Public Safety

Deputy Public Defenders Win National, State Recognition

One deputy public defender works earnestly assisting homeless veterans who run into legal trouble and another is challenging the “unintended consequences” of Jessica’s Law, which she says forces registered sex offenders into homelessness. Both were recently honored for their efforts. 

Steve Binder, 55, received the Thomas Wynn Sr. Memorial Award for Lifetime Achievement at the National Coalition for Homeless Veterans (NCHV) in Washington D.C. on May 30. The award is presented to a person whose work has made a difference in the national campaign to end veteran homelessness.

Binder has devoted his life to providing legal assistance to veterans who will remain homeless without it, said John Driscoll, NCHV President and CEO.

With help from Veterans Village of San Diego, Binder created the nation’s first Homeless Court at Stand Down in 1988. The Homeless Court was recognized by the Superior Court of California as a viable option for participation in veteran assistance programs. The people who participate can handle outstanding warrants and misdemeanor charges.

Binder is widely recognized in the legal and veteran assistance communities as a man of vision, and his dedication to addressing the legal barriers that deny homeless veterans employment and housing opportunities has greatly changed the course of this nation, said Driscoll, who is also a Vietnam veteran.

“He would be the first to downplay that notion, but we have had the honor of serving alongside him – working with him, and at times encouraging him – in pursuit of an ideal that has led to the creation of Veterans Courts in nearly 120 cities across the nation,” said Driscoll during the award presentation. 

Binder said he was moved and honored to be accepted into the veteran’s community especially as he has not served in the military.

“The participants that show up at Stand Down and graduates of the Veterans Court are an inspiration to us all — that they can overcome some serious obstacles and challenges and rebuild a life,” Binder said.

But in order to do that, homeless veterans need to have opportunities and access to the services that help them obtain employment and housing so they can live a full lawful life, he said.

Binder said that while the award has his name on it, it is representative of the collaborative efforts of San Diego defense attorneys, prosecutors, judges, bailiffs and court clerks working together with nonprofit agencies and the clients themselves.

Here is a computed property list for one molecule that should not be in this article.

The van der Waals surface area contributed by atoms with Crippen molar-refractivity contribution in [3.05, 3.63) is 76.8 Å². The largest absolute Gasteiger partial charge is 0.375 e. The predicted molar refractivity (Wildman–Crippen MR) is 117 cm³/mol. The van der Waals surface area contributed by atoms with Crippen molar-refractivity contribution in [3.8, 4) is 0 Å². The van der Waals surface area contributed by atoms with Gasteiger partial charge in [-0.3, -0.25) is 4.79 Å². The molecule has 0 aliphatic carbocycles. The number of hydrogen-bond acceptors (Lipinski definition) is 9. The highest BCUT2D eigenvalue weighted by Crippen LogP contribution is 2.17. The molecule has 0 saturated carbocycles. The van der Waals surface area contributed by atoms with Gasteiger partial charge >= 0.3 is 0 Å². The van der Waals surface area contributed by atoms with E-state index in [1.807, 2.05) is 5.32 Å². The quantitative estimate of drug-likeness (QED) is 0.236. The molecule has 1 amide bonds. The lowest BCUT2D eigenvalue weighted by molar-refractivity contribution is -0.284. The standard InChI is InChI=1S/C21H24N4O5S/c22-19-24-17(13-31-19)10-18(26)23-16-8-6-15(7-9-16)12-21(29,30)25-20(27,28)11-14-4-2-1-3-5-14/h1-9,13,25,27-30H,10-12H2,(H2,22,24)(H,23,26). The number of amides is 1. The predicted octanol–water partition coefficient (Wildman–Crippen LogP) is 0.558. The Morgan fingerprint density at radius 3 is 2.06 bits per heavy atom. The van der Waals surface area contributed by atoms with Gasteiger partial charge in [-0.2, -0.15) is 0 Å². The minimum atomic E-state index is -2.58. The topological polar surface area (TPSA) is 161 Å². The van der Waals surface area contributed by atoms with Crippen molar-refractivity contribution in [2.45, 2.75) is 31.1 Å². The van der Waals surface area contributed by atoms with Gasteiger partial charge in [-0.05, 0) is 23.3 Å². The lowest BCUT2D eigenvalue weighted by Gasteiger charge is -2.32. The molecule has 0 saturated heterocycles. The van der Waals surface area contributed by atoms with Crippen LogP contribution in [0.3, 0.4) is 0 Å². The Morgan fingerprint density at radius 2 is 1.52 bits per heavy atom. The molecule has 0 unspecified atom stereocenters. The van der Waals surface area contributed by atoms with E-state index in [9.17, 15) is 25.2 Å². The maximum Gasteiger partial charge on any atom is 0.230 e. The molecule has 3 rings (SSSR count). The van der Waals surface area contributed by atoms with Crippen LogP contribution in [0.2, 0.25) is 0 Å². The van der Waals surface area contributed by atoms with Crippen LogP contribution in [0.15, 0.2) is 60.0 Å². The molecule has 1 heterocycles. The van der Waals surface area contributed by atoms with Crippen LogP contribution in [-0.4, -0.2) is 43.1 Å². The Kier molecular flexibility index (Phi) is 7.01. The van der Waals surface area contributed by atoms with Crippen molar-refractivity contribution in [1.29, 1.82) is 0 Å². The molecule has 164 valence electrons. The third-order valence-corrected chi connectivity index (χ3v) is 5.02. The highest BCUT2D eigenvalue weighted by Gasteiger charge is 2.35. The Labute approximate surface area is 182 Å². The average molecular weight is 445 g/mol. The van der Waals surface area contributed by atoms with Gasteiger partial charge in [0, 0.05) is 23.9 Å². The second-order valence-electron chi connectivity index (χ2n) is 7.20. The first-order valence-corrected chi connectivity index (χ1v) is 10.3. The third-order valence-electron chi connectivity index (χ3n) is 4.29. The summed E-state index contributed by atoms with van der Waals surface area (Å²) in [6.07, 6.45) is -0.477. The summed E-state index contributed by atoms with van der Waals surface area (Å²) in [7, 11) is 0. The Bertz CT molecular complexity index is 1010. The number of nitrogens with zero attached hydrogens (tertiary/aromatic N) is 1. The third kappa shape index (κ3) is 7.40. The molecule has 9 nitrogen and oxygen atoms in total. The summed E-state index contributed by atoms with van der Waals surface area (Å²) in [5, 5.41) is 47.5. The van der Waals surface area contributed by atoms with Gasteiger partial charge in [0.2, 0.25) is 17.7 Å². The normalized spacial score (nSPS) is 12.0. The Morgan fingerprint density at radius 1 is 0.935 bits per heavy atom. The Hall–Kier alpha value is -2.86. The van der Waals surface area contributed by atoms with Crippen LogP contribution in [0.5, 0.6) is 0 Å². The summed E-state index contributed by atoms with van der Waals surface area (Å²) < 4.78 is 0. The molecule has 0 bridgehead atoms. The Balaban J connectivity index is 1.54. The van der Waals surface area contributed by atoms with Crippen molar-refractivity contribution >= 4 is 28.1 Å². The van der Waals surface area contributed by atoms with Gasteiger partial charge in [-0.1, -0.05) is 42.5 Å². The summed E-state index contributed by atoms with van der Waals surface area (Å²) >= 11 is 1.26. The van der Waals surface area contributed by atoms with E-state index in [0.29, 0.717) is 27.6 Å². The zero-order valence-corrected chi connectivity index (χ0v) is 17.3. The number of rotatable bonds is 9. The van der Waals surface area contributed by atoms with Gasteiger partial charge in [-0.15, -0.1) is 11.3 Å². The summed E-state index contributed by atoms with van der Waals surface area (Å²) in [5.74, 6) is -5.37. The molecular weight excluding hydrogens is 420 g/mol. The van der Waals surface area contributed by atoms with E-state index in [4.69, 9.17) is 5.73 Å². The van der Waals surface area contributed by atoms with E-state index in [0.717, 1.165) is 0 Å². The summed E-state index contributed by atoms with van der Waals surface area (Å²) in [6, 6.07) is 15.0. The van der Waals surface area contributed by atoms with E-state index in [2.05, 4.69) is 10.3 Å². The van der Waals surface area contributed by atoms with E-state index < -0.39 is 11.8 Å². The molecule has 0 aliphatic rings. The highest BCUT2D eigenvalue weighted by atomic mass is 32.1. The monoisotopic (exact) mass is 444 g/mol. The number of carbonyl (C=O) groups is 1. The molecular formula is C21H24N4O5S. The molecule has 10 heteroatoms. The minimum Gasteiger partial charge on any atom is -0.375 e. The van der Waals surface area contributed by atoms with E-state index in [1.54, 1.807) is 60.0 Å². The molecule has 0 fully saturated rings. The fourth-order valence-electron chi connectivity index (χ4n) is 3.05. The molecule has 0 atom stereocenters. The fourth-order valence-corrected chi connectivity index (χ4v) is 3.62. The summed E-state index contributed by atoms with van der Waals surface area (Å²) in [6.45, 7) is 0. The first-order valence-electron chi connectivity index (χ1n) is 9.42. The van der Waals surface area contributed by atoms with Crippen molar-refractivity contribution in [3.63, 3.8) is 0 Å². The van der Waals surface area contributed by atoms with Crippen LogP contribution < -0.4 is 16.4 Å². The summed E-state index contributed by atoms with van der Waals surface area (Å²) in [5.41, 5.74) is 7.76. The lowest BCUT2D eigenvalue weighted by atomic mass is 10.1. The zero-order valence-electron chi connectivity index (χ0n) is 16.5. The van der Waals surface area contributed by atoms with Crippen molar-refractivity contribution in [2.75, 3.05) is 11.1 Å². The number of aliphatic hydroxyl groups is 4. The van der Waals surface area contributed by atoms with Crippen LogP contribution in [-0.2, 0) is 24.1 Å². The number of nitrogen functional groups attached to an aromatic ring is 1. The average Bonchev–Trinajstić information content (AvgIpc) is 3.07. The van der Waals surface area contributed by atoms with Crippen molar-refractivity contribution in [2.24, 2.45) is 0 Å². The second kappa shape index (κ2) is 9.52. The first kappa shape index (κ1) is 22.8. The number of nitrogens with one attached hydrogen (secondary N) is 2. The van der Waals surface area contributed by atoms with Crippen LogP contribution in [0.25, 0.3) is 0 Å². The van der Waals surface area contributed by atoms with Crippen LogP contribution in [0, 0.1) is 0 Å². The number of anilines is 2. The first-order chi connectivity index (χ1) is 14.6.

Another deputy public defender, Laura Arnold, was presented a top honor in the state. She accepted the 2013 Defender of the Year award from the California Public Defenders Association in Lake Tahoe in late April. She has been working since 2007 to challenge the unintended consequences of Jessica’s Law, which has led to a substantial increase in homelessness among sex offenders because they cannot live within 2,000 feet of a school or park.

In January of this year, the California Supreme Court agreed to review the case to decide whether the residency restrictions were unconstitutional. It can sometimes take years for the Supreme Court to review a case, but Arnold said she feels very fortunate that the court will be reviewing the case.

The award presented to her reads: “You have made a profound difference by fighting tirelessly to give your clients a chance to make their futures and to be treated as human beings who have value. Because of your work, their lives have been changed, and our society is better for it.”

Arnold said she speaks to other public defenders about this issue. Homeless offenders are more difficult to track and rehabilitate ”impacting public safety in a way that has not gone unnoticed by law enforcement, parole and probation officials, and treatment providers.” She said there needs to be a better way to track,   rehabilitate, and address risk factors for sex offenders. The restrictions make it nearly impossible to find affordable housing that is not near schools or parks, and that leaves sex offenders no alternative other than living in an alley, she said.

In the meantime, while the Supreme Court has the case, Arnold said, “The work that I’ve been doing is primarily focused on utilizing government resources to most effectively minimize the danger posed by higher risk individuals.”

Arnold has worked for the Public Defender’s Office since 1995. It was her first job out of law school.


Yvette Urrea Moe is a communications specialist with the County of San Diego Communications Office. Contact